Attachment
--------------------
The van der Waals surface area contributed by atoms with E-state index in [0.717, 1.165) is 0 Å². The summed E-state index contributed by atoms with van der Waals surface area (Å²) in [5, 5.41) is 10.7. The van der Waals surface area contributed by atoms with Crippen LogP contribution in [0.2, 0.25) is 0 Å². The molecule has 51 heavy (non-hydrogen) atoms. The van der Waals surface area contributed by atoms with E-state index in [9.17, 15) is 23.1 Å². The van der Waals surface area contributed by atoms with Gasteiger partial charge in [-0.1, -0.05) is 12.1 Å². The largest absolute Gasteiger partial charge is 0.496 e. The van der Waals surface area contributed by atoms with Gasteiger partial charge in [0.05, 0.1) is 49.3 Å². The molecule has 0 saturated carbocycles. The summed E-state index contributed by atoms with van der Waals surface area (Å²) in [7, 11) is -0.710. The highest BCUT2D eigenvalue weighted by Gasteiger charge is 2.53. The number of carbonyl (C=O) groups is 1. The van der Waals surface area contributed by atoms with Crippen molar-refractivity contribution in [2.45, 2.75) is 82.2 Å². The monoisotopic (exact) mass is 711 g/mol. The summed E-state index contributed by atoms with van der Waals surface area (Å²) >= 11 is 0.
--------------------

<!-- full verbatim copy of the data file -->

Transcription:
The van der Waals surface area contributed by atoms with E-state index in [0.717, 1.165) is 0 Å². The summed E-state index contributed by atoms with van der Waals surface area (Å²) in [5, 5.41) is 10.7. The van der Waals surface area contributed by atoms with Crippen LogP contribution in [0.2, 0.25) is 0 Å². The molecule has 51 heavy (non-hydrogen) atoms. The van der Waals surface area contributed by atoms with E-state index in [9.17, 15) is 23.1 Å². The van der Waals surface area contributed by atoms with Gasteiger partial charge in [-0.1, -0.05) is 12.1 Å². The largest absolute Gasteiger partial charge is 0.496 e. The van der Waals surface area contributed by atoms with Gasteiger partial charge in [0.05, 0.1) is 49.3 Å². The molecule has 0 saturated carbocycles. The summed E-state index contributed by atoms with van der Waals surface area (Å²) in [7, 11) is -0.710. The highest BCUT2D eigenvalue weighted by Gasteiger charge is 2.53. The number of carbonyl (C=O) groups is 1. The van der Waals surface area contributed by atoms with Crippen molar-refractivity contribution in [2.45, 2.75) is 82.2 Å². The monoisotopic (exact) mass is 711 g/mol. The summed E-state index contributed by atoms with van der Waals surface area (Å²) >= 11 is 0.